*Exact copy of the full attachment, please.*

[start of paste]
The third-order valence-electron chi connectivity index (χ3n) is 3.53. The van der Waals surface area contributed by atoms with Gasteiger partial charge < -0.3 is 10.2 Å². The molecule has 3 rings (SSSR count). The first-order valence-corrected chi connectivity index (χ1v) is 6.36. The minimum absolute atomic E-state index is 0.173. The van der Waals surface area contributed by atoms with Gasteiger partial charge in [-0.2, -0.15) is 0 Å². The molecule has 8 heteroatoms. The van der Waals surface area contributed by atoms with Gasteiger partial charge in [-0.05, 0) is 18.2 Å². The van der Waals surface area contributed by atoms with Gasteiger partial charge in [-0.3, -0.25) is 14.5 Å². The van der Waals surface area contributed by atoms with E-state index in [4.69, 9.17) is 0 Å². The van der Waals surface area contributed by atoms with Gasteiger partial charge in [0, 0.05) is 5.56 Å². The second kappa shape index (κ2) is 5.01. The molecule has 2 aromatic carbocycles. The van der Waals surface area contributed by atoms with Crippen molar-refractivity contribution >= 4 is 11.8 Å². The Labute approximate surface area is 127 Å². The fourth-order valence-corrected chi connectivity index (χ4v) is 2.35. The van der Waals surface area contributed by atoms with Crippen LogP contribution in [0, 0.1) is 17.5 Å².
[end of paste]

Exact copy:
The third-order valence-electron chi connectivity index (χ3n) is 3.53. The van der Waals surface area contributed by atoms with Gasteiger partial charge < -0.3 is 10.2 Å². The molecule has 3 rings (SSSR count). The first-order valence-corrected chi connectivity index (χ1v) is 6.36. The minimum absolute atomic E-state index is 0.173. The van der Waals surface area contributed by atoms with Gasteiger partial charge in [-0.2, -0.15) is 0 Å². The molecule has 8 heteroatoms. The van der Waals surface area contributed by atoms with Gasteiger partial charge in [-0.05, 0) is 18.2 Å². The van der Waals surface area contributed by atoms with Gasteiger partial charge in [-0.3, -0.25) is 14.5 Å². The van der Waals surface area contributed by atoms with E-state index in [4.69, 9.17) is 0 Å². The van der Waals surface area contributed by atoms with Gasteiger partial charge in [0, 0.05) is 5.56 Å². The second kappa shape index (κ2) is 5.01. The molecule has 2 aromatic carbocycles. The van der Waals surface area contributed by atoms with Crippen molar-refractivity contribution >= 4 is 11.8 Å². The Labute approximate surface area is 127 Å². The fourth-order valence-corrected chi connectivity index (χ4v) is 2.35. The van der Waals surface area contributed by atoms with Crippen LogP contribution in [0, 0.1) is 17.5 Å².